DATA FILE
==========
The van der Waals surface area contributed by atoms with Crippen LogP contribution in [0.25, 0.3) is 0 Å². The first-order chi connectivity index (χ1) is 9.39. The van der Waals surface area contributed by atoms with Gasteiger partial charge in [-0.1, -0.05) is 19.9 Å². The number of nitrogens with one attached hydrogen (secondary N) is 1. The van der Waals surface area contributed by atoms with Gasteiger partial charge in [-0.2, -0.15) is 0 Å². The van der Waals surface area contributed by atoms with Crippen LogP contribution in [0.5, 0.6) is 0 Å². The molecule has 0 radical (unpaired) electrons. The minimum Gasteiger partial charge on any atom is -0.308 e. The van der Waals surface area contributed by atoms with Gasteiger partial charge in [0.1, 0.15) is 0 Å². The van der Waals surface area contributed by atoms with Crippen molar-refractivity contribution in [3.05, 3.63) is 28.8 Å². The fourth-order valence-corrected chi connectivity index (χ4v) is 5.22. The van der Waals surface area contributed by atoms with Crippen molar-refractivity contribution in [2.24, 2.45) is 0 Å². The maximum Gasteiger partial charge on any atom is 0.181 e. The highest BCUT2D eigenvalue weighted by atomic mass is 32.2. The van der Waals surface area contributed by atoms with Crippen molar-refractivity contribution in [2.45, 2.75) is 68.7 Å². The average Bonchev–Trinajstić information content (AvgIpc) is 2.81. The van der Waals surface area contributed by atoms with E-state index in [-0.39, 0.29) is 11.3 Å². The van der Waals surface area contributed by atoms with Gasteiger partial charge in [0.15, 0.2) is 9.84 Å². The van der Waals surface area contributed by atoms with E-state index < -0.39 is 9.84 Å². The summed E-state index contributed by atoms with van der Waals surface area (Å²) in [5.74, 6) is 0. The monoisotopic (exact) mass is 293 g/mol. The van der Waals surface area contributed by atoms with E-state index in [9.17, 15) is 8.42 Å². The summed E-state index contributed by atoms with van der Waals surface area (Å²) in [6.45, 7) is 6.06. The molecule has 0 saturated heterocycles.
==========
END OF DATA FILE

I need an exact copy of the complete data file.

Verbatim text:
The van der Waals surface area contributed by atoms with Crippen LogP contribution in [0.25, 0.3) is 0 Å². The first-order chi connectivity index (χ1) is 9.39. The van der Waals surface area contributed by atoms with Gasteiger partial charge in [-0.1, -0.05) is 19.9 Å². The number of nitrogens with one attached hydrogen (secondary N) is 1. The van der Waals surface area contributed by atoms with Gasteiger partial charge in [-0.2, -0.15) is 0 Å². The van der Waals surface area contributed by atoms with Crippen LogP contribution in [0.5, 0.6) is 0 Å². The molecule has 0 radical (unpaired) electrons. The minimum Gasteiger partial charge on any atom is -0.308 e. The van der Waals surface area contributed by atoms with Gasteiger partial charge in [0.1, 0.15) is 0 Å². The van der Waals surface area contributed by atoms with Crippen molar-refractivity contribution in [3.05, 3.63) is 28.8 Å². The fourth-order valence-corrected chi connectivity index (χ4v) is 5.22. The van der Waals surface area contributed by atoms with Crippen molar-refractivity contribution in [2.24, 2.45) is 0 Å². The maximum Gasteiger partial charge on any atom is 0.181 e. The highest BCUT2D eigenvalue weighted by atomic mass is 32.2. The van der Waals surface area contributed by atoms with Crippen molar-refractivity contribution in [2.45, 2.75) is 68.7 Å². The average Bonchev–Trinajstić information content (AvgIpc) is 2.81. The van der Waals surface area contributed by atoms with E-state index in [-0.39, 0.29) is 11.3 Å². The van der Waals surface area contributed by atoms with Gasteiger partial charge in [0.15, 0.2) is 9.84 Å². The van der Waals surface area contributed by atoms with E-state index < -0.39 is 9.84 Å². The summed E-state index contributed by atoms with van der Waals surface area (Å²) in [5.74, 6) is 0. The monoisotopic (exact) mass is 293 g/mol. The van der Waals surface area contributed by atoms with E-state index in [9.17, 15) is 8.42 Å². The summed E-state index contributed by atoms with van der Waals surface area (Å²) in [6.45, 7) is 6.06. The molecule has 0 saturated heterocycles.